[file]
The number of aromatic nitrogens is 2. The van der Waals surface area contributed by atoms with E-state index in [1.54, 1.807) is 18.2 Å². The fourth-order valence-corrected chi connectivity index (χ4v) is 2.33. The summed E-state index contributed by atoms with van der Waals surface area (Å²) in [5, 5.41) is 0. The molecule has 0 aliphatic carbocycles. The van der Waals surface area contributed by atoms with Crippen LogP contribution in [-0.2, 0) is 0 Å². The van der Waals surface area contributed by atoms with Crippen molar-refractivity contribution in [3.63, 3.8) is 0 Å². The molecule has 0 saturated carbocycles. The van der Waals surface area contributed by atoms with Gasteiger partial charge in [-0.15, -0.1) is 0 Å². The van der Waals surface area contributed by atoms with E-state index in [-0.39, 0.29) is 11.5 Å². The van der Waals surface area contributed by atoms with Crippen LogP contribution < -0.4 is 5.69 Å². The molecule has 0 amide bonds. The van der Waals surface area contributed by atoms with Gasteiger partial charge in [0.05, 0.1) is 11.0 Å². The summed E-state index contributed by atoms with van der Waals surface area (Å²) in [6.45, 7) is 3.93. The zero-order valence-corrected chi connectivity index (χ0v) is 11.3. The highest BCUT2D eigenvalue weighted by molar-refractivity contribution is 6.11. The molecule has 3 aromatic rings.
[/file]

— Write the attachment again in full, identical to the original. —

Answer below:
The number of aromatic nitrogens is 2. The van der Waals surface area contributed by atoms with E-state index in [1.54, 1.807) is 18.2 Å². The fourth-order valence-corrected chi connectivity index (χ4v) is 2.33. The summed E-state index contributed by atoms with van der Waals surface area (Å²) in [5, 5.41) is 0. The molecule has 0 aliphatic carbocycles. The van der Waals surface area contributed by atoms with Crippen LogP contribution in [-0.2, 0) is 0 Å². The van der Waals surface area contributed by atoms with Crippen molar-refractivity contribution in [3.63, 3.8) is 0 Å². The molecule has 0 saturated carbocycles. The van der Waals surface area contributed by atoms with Gasteiger partial charge in [-0.15, -0.1) is 0 Å². The van der Waals surface area contributed by atoms with E-state index in [-0.39, 0.29) is 11.5 Å². The van der Waals surface area contributed by atoms with Crippen LogP contribution < -0.4 is 5.69 Å². The molecule has 0 amide bonds. The van der Waals surface area contributed by atoms with Gasteiger partial charge in [0.05, 0.1) is 11.0 Å². The summed E-state index contributed by atoms with van der Waals surface area (Å²) in [6.45, 7) is 3.93. The zero-order valence-corrected chi connectivity index (χ0v) is 11.3. The highest BCUT2D eigenvalue weighted by molar-refractivity contribution is 6.11. The molecule has 3 aromatic rings.